Standardized stores must die. A store in Albuquerque SHOULD look different from the one in Amsterdam. Embrace terroir and place. Maintain or develop local brands, and give merchandising and store design a local touch. This may not be efficient, and merchandisers will hate it. But keeping things relevant and connected to place adds life, a reason to buy (particularly for tourists), and better long term optics.
The Macy’s strategy of acquiring venerable, beloved local brands like Marshall Field, just to close them or to rebrand them as Macy’s, sowed the seeds of the chain’s woes. This makes some sense on paper, of course — it’s about efficiency of supply chain, merchandising, promotion, brand, and the notion that consumers love to shop from brands they trust and are familiar with. But it doesn’t take into account the power of place and the need for these retail hubs to be about community — not just consumerism.
The irony about cultivating a strong brand identity is that it lends a bit of elasticity. A wonderful example of this is Aesop, who — confident in who it is — has a different look to each store, designed by different architects and from local materials.
4. Embrace scarcity and surprise.
Ubiquity is a cyanide pill for the luxury space — and also increasingly for more mainstream categories as well. So how do you create scarcity?
Get scrappy. Do what emerging brands are doing: fewer, and smaller, stores; shorter runs on merchandise; limited editions; mobile retail; unlikely markets; showing up in other people’s stores; pop-ups that are smartly designed. With scarcity, however, comes responsibility: You have to create an impression when you do appear. But then, leverage all the resources that come with a bigger enterprise: high quality design; higher levels of service; including customized service; omnichannel; and deeper inventory.
5. Treat your merchandise — and customers — with respect.
Choose better quality, choose less, and stop discounting. Differentiate. Don’t buy the trend. Don’t BE the trend. No mass buys. No mass sales.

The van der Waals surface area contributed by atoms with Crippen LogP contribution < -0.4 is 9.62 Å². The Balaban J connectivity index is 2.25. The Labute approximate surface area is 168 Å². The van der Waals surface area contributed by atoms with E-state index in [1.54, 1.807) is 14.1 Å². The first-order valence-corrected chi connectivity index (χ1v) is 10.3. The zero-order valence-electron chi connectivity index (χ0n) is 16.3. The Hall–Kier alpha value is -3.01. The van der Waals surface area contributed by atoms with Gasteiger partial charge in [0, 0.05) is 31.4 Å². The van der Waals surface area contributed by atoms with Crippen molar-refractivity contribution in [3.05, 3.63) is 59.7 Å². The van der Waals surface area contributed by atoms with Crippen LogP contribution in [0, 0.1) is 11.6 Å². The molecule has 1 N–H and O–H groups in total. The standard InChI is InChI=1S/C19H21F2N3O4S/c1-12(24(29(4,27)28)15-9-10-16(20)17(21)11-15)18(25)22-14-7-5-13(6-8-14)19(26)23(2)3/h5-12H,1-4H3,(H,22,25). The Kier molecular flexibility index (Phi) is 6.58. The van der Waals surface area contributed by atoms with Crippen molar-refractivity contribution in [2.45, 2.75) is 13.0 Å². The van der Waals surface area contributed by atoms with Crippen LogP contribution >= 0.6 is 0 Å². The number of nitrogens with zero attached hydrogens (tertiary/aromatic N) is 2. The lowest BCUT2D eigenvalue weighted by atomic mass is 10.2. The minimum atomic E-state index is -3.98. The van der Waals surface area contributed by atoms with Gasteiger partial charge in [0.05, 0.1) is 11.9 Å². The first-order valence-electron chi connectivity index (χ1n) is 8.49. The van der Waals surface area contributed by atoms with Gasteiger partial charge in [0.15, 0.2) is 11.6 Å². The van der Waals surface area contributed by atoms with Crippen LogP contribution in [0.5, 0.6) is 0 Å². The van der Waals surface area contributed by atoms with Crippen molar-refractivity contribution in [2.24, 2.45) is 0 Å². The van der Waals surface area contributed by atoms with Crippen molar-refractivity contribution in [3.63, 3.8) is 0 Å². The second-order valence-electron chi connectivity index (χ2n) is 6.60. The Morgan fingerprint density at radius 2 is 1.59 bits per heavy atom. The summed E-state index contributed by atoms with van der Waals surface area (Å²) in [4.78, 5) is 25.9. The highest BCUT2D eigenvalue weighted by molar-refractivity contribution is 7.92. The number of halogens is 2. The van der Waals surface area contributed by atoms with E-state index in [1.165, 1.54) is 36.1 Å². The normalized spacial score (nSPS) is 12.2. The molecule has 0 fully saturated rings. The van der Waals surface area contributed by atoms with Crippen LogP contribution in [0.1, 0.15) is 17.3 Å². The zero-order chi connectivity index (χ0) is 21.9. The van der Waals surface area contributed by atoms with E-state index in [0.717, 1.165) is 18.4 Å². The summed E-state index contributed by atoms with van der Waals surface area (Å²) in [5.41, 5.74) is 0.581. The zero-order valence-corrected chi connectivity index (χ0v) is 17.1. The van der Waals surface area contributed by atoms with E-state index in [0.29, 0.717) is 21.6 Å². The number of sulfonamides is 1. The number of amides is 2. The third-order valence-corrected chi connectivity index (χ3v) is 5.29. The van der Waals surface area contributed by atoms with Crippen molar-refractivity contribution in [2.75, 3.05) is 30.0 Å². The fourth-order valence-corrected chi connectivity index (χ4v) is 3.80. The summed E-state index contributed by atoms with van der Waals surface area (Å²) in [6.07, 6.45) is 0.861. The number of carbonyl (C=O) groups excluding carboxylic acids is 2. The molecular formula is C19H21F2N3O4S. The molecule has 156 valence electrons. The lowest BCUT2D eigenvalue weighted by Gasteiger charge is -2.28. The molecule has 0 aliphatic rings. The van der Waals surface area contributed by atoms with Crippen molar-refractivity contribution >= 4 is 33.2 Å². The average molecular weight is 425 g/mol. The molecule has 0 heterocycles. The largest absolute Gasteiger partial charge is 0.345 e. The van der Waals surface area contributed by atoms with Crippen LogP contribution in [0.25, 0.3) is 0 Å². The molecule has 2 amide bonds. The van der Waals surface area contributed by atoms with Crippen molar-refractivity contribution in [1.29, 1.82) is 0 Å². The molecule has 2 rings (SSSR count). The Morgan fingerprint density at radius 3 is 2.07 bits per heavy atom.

6 Learn to let go.
Not every retail brand needs to be around forever. Some brands (Hot Topic, for example) are so rooted by a zeitgeist or trend that it doesn’t make sense for them to continue. Some brands have naturally limited equity. Don’t keep stretching them, or adding spin-offs just to chase markets. Let brands die before they get picked off. Create even better new ones. Then let them die too.
As big retail begins to reinvent itself by acting smaller, here’s a provocative question: What if your showroom idea were so great that you could charge people just to get in? What would that mean?
In theory, you could lower your prices because people are paying directly for the retail experience — something that can’t be replicated online. As an example, I recently went to an art fair where the cover charge was $35. No freebies, no discounts. But I gladly paid the fee knowing that I’d see things I wouldn’t see elsewhere, that I’d meet interesting people, and that I’d be a part of an event.
This requires a complete rethink of retail culture. The central office command center model is no longer effective. Instead, it now requires creativity, smarts, and flexibility — in the field, at the actual market level. And that means people.
Is that kind of talent out there? Sure. It’s just probably not within the ranks of the traditional retail sector.
Lean Luxe subscriber Regina Connell is the Communications Director at Heath Ceramics, San Francisco-based homewares and furniture company. The views reflected here are those of the author and do not necessarily reflect the views of Lean Luxe.